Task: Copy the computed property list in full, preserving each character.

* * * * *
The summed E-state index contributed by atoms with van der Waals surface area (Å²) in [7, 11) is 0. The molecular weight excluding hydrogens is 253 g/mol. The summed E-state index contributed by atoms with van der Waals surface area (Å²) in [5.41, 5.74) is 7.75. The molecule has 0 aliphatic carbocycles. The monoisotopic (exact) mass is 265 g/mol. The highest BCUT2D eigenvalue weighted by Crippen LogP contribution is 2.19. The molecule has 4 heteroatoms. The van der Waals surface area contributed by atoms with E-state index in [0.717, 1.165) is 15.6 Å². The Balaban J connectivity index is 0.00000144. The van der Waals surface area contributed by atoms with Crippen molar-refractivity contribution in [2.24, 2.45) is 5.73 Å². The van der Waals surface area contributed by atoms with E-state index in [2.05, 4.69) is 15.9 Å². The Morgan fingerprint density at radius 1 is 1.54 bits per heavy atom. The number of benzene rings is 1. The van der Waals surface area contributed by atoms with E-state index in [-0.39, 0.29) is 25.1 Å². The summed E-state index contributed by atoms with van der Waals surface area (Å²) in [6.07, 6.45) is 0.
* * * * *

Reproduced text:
The summed E-state index contributed by atoms with van der Waals surface area (Å²) in [7, 11) is 0. The molecular weight excluding hydrogens is 253 g/mol. The summed E-state index contributed by atoms with van der Waals surface area (Å²) in [5.41, 5.74) is 7.75. The molecule has 0 aliphatic carbocycles. The monoisotopic (exact) mass is 265 g/mol. The highest BCUT2D eigenvalue weighted by Crippen LogP contribution is 2.19. The molecule has 4 heteroatoms. The van der Waals surface area contributed by atoms with E-state index in [0.717, 1.165) is 15.6 Å². The Balaban J connectivity index is 0.00000144. The van der Waals surface area contributed by atoms with Crippen molar-refractivity contribution in [2.24, 2.45) is 5.73 Å². The van der Waals surface area contributed by atoms with E-state index in [2.05, 4.69) is 15.9 Å². The Morgan fingerprint density at radius 1 is 1.54 bits per heavy atom. The number of benzene rings is 1. The van der Waals surface area contributed by atoms with E-state index in [-0.39, 0.29) is 25.1 Å². The summed E-state index contributed by atoms with van der Waals surface area (Å²) in [6.07, 6.45) is 0.